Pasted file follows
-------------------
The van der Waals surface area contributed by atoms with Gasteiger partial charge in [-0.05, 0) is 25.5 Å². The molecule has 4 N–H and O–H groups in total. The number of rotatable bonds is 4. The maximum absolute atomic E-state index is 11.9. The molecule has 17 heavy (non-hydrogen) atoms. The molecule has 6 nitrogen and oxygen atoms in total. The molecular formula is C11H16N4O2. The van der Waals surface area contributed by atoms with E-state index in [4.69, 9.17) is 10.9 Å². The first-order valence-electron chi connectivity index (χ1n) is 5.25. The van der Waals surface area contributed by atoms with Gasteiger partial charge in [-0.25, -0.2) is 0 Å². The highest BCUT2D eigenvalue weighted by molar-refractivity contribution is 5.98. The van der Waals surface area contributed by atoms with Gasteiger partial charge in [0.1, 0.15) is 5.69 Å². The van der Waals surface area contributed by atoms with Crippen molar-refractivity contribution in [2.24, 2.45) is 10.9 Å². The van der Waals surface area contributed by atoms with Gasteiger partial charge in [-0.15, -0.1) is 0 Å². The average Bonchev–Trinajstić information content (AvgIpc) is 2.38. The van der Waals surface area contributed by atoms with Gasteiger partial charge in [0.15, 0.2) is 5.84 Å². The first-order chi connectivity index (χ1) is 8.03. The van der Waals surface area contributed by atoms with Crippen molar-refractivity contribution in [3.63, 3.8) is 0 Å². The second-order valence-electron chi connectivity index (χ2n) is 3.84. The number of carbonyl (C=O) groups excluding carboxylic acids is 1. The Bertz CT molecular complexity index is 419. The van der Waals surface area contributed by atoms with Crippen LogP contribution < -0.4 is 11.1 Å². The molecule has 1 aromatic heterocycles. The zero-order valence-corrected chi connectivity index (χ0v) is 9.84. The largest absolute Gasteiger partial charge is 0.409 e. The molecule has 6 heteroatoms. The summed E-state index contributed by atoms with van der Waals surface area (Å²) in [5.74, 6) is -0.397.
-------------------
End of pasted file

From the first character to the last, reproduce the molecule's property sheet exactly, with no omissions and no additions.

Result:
The van der Waals surface area contributed by atoms with Gasteiger partial charge in [-0.05, 0) is 25.5 Å². The molecule has 4 N–H and O–H groups in total. The number of rotatable bonds is 4. The maximum absolute atomic E-state index is 11.9. The molecule has 17 heavy (non-hydrogen) atoms. The molecule has 6 nitrogen and oxygen atoms in total. The molecular formula is C11H16N4O2. The van der Waals surface area contributed by atoms with E-state index in [4.69, 9.17) is 10.9 Å². The first-order valence-electron chi connectivity index (χ1n) is 5.25. The van der Waals surface area contributed by atoms with Gasteiger partial charge in [-0.25, -0.2) is 0 Å². The highest BCUT2D eigenvalue weighted by molar-refractivity contribution is 5.98. The van der Waals surface area contributed by atoms with Gasteiger partial charge in [0.1, 0.15) is 5.69 Å². The van der Waals surface area contributed by atoms with Crippen molar-refractivity contribution in [2.24, 2.45) is 10.9 Å². The van der Waals surface area contributed by atoms with Gasteiger partial charge in [-0.15, -0.1) is 0 Å². The average Bonchev–Trinajstić information content (AvgIpc) is 2.38. The van der Waals surface area contributed by atoms with Gasteiger partial charge in [0.15, 0.2) is 5.84 Å². The first-order chi connectivity index (χ1) is 8.03. The van der Waals surface area contributed by atoms with Crippen molar-refractivity contribution in [3.63, 3.8) is 0 Å². The second-order valence-electron chi connectivity index (χ2n) is 3.84. The number of carbonyl (C=O) groups excluding carboxylic acids is 1. The Bertz CT molecular complexity index is 419. The van der Waals surface area contributed by atoms with Crippen LogP contribution < -0.4 is 11.1 Å². The molecule has 1 aromatic heterocycles. The zero-order valence-corrected chi connectivity index (χ0v) is 9.84. The largest absolute Gasteiger partial charge is 0.409 e. The molecule has 6 heteroatoms. The summed E-state index contributed by atoms with van der Waals surface area (Å²) in [5.74, 6) is -0.397.